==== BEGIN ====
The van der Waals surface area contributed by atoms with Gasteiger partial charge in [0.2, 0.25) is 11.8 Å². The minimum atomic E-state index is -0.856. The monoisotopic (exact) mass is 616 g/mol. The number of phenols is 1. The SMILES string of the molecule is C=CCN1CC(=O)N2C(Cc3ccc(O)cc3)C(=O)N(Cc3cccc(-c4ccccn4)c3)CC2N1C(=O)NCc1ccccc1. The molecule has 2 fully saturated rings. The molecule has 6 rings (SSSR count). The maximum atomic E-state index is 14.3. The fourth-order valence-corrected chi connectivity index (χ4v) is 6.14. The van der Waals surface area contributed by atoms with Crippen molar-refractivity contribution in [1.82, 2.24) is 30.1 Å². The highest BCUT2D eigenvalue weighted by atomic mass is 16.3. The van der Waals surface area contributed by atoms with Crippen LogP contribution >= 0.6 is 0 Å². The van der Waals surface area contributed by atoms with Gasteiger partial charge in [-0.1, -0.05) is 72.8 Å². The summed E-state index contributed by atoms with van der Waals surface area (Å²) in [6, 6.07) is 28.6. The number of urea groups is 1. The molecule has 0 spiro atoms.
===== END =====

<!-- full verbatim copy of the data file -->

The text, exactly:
The van der Waals surface area contributed by atoms with Gasteiger partial charge in [0.2, 0.25) is 11.8 Å². The minimum atomic E-state index is -0.856. The monoisotopic (exact) mass is 616 g/mol. The number of phenols is 1. The SMILES string of the molecule is C=CCN1CC(=O)N2C(Cc3ccc(O)cc3)C(=O)N(Cc3cccc(-c4ccccn4)c3)CC2N1C(=O)NCc1ccccc1. The molecule has 2 fully saturated rings. The molecule has 6 rings (SSSR count). The maximum atomic E-state index is 14.3. The fourth-order valence-corrected chi connectivity index (χ4v) is 6.14. The van der Waals surface area contributed by atoms with Crippen molar-refractivity contribution in [1.82, 2.24) is 30.1 Å². The highest BCUT2D eigenvalue weighted by atomic mass is 16.3. The van der Waals surface area contributed by atoms with Crippen LogP contribution >= 0.6 is 0 Å². The van der Waals surface area contributed by atoms with Gasteiger partial charge in [-0.1, -0.05) is 72.8 Å². The summed E-state index contributed by atoms with van der Waals surface area (Å²) in [6, 6.07) is 28.6. The number of urea groups is 1. The molecule has 0 spiro atoms.